The Original Version Of ‘Camping’ Could Reveal A Lot About The HBO Version’s Fate

The Original Version Of ‘Camping’ Could Reveal A Lot About The HBO Version’s Fate

December 2, 2018

It’s been a rocky road for Lena Dunham’s new HBO series, and with the finale just around the corner, it’s unclear if Camping will return for Season 2. Since premiering in October, the Jennifer Garner-led dramedy has drawn in less than stellar reviews. In fact, even showrunner and executive producer Jenni Konner doesn’t seem entirely on board for more episodes — though she didn’t completely rule out the idea.

"We’ve talked about it. I’m not gonna say no to that," she told Collider when asked about a potential Season 2. "We had a pretty good time making it, but it was intended to be limited. Part of the reason you do a limited series is that the original was limited. Also, after doing a series for so long (with Girls), it feels like you can’t do that again. But also, it’s a great way to attract movie stars." Ultimately, her comments boiled down to a not-so-promising "we’ll see."

The series was adapted from a British comedy of the same name that only ran for one season, so to keep it consistent on American television would make sense. Reviews for the American version have been less than favorable, which might make the possibility of a limited series even more appealing to those behind the show. The Rotten Tomatoes critics’ score is a measly 33 percent positive, and when looking at what audience members on the same site think, it drops to just nine percent positive.

Ben Travers wrote in his review for TVLine that "Lena Dunham and Jenni Konner’s new cringe comedy tries to contrast the inner turmoil of its oblivious city-folk subjects with their displacement from polite society, but none of their exposed anxieties (some justified, some not) provide enough insight or amusement for comfortable viewers at home." And Paste magazine’s Amy Amatangelo went so far as to urge her readers not to watch the show at all, writing that "the series is grating — the TV viewing equivalent of nails on a chalkboard."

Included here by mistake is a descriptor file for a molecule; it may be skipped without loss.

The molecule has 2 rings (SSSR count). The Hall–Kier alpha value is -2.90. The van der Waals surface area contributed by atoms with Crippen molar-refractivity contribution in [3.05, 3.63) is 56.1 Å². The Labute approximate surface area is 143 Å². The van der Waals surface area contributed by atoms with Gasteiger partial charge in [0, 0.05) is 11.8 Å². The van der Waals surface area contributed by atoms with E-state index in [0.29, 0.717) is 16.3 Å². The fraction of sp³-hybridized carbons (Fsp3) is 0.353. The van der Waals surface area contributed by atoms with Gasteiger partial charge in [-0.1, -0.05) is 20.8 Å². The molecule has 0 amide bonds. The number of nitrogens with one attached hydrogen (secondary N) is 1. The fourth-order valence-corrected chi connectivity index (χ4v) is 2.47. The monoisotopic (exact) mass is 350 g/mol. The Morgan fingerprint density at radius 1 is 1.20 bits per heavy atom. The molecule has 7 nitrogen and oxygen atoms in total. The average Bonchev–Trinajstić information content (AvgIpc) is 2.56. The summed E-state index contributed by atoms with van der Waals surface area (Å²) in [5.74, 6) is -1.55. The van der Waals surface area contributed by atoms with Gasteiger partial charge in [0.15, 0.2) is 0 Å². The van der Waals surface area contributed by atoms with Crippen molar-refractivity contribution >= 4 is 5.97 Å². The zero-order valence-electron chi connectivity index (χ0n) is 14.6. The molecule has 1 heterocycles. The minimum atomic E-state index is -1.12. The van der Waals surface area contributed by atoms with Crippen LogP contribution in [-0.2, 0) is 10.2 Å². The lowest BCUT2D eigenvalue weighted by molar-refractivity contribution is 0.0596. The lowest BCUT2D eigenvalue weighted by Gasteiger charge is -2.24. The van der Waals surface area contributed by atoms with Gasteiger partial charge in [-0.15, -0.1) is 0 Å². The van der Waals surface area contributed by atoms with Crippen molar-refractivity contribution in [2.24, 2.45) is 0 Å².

Others acknowledged its flaws, but weren’t quite so sold on the idea that it’s an altogether terrible show. Sophie Gilbert wrote for The Atlantic that by making its characters too likeable, it muddles the kind of comedy that made the UK version so good. "Camping isn’t bad either, necessarily, it’s just filled with a kind of empathy that’s rather out of place," she wrote. Still, Emily Nussbaum’s New Yorker review praised the "loosey-goosey ensemble," saying that "in real life, these people would make terrible tentmates. But, if you’re the kind of viewer who likes this sort of thing, you might like this sort of thing."

And some reception for Camping was even brighter. Bustle’s own Sydney Bucksbaum applauded Garner’s acting, saying she “"dives headfirst into this role, inhabiting Kathryn in a way that will make you laugh while breaking your heart simultaneously," and also noted the important ways in which Dunham brought her own experiences with chronic pain and other health issues.

So while Camping’s future is unclear, it’s safe to say definitely didn’t go unnoticed, whether that’s for better or for worse. Who knows? Sometimes, that much of a splash is all you need to keep going. People were paying attention either way.

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